9.6 Necessary Condition: Control Over the Illicit Economy and Economic-Based Threats to Peace

9.6.1 What is control over the illicit economy and economic-based threats to peace? Why is it a necessary condition?
Control over the illicit economy and economic-based threats to peace is a condition in which predatory economic actors are prevented from perpetuating conflict or hindering good governance and economic development, while the formal economy is strengthened to boost the legitimacy of the host nation government. One of the biggest economic threats to peace arises from the political-economic nexus, where resources acquired from illegal traffcking, smuggling, extortion, and hijacking of state and private enterprises are used to acquire and maintain both formal and informal power. The actors involved this economy may use coercion, terror, intelligence activities, and paramilitary operations to threaten the peace process. Allowing them to operate can hamper prospects for good governance and peace by promoting violence against civilians when acquiring control over assets, or exploiting and capturing trade networks and remittances.536

9.6.2 Guidance for Control Over the Illicit Economy and Economic-Based Threats to Peace

9.6.3 Approach: Control Over Illicit Economic Activity
During and after violent conflict, illicit economic activity will likely be pervasive and diverse and may include both benign and predatory actors. Gaining control over these activities requires addressing the problem on many different levels, including severing the nexus between political power and ill-gotten wealth, eliminating economic incentives for continued conflict, and cracking down on criminal trades that violate human rights and contribute to instability. There is also an illegal informal economy that ordinary citizens may resort to as a means of survival during violent conflict. While it may not present a threat to peace, it may be so broad that it threatens government legitimacy and badly needed sources of revenue.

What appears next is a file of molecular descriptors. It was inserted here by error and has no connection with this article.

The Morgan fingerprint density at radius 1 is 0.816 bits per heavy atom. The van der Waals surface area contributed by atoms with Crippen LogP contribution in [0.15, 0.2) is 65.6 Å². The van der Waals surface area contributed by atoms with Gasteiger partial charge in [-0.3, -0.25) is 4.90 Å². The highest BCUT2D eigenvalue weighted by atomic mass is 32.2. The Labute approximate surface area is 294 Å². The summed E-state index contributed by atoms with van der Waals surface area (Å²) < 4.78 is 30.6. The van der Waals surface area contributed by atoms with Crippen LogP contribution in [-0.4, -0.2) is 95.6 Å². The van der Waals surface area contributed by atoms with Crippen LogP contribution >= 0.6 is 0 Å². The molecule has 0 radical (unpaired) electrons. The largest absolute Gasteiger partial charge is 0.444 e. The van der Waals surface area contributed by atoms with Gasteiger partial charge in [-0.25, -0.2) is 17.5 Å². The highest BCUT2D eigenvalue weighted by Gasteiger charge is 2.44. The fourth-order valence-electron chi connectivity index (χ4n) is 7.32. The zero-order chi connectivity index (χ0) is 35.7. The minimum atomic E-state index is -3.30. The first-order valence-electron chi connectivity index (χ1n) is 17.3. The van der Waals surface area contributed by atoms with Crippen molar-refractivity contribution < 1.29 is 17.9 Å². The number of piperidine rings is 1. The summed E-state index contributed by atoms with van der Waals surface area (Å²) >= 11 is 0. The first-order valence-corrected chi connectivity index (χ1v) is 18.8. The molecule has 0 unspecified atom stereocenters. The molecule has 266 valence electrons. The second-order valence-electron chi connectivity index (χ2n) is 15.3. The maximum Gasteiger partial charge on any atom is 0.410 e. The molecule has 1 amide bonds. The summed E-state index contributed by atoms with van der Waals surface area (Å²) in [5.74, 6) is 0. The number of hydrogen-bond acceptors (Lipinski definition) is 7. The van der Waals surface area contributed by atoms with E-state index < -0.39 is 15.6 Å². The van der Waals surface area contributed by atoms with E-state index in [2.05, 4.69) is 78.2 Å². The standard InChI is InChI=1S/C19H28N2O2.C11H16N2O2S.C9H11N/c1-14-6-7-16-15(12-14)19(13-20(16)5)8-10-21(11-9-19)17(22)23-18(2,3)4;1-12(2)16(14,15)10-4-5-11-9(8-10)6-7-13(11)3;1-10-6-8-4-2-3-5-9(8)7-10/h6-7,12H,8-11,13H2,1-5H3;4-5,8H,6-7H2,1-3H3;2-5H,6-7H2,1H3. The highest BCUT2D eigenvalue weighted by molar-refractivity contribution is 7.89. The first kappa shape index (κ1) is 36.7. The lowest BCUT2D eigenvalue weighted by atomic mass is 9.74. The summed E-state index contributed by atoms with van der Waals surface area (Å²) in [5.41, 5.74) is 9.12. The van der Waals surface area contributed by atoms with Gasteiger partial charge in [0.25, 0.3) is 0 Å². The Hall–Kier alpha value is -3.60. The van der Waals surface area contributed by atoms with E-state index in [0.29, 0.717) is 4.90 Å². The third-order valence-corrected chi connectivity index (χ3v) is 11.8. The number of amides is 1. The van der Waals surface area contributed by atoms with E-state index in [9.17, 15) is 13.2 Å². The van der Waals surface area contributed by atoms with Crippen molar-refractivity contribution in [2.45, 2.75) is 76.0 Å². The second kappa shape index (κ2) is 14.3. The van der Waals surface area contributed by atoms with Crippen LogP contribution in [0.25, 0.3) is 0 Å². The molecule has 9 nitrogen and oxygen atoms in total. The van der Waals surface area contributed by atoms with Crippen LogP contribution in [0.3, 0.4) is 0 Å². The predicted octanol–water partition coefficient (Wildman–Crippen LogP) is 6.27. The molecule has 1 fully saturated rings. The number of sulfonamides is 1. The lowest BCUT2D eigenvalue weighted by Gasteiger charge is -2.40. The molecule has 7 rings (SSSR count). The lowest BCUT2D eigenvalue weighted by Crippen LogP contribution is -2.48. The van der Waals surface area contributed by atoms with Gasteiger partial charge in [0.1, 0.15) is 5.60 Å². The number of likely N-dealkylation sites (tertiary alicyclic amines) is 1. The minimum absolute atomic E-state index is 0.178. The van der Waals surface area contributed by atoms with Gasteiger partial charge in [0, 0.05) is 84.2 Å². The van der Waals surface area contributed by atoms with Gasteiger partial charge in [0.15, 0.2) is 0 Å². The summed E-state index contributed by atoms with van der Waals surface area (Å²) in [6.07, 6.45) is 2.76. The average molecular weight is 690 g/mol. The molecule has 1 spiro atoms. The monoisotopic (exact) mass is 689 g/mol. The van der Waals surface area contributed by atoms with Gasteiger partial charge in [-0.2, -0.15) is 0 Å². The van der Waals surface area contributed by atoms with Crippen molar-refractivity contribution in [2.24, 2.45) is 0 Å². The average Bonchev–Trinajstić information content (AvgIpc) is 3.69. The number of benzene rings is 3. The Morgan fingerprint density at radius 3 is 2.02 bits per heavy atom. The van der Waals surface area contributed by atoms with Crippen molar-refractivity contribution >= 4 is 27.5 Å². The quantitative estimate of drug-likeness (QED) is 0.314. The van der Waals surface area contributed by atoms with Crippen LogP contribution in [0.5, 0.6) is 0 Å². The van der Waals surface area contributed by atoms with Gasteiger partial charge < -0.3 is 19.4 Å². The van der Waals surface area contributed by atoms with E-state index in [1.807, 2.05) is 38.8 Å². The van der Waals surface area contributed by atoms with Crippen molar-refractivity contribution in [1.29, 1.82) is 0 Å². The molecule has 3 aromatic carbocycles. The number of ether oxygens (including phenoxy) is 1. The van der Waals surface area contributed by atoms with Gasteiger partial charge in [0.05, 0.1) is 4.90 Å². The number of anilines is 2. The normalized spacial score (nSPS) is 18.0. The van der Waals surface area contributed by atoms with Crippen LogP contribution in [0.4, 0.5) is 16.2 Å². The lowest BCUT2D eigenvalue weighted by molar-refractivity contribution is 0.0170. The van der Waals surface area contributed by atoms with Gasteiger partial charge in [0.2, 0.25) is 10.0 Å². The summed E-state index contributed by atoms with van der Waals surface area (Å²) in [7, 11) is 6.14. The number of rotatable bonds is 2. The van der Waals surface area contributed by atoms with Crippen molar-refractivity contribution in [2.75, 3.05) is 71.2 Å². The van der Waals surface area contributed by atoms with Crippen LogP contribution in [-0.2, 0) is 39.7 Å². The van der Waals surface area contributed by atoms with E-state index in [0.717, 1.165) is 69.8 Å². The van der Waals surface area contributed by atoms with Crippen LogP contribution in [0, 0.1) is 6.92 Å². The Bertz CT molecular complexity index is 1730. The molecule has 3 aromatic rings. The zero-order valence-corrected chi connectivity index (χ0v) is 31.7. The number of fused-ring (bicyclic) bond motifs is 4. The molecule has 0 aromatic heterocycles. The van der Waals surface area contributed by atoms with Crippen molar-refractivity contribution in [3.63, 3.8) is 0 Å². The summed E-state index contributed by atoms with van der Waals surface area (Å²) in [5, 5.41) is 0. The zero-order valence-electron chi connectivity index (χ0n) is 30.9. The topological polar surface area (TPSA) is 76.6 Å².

9.6.4 Understand the different economic channels that emerge from violent conflict. Prolonged violent conflict can fragment economic markets into several channels. While market fragmentation is broken down in many different ways, it is addressed in this manual to include four main elements:  (1) the offcial or formal economy that is controlled or supervised by the government and the three following elements of the illicit economy, (2) the informal economy that citizens resort to as a means of survival during violent conflict, (3) the war economy that directly fuels conflict, and (4) the black economy, involving serious crimes and criminal networks that violate human rights and may directly or indirectly prolong the conflict. The lines between these groups are not always distinct—actors may operate across them, making it a complex challenge to address. The illicit elements of the economy are addressed in further detail below.

See Gap/Challenge: Section 9.10.3, Managing the informal sector without hurting ordinary citizens.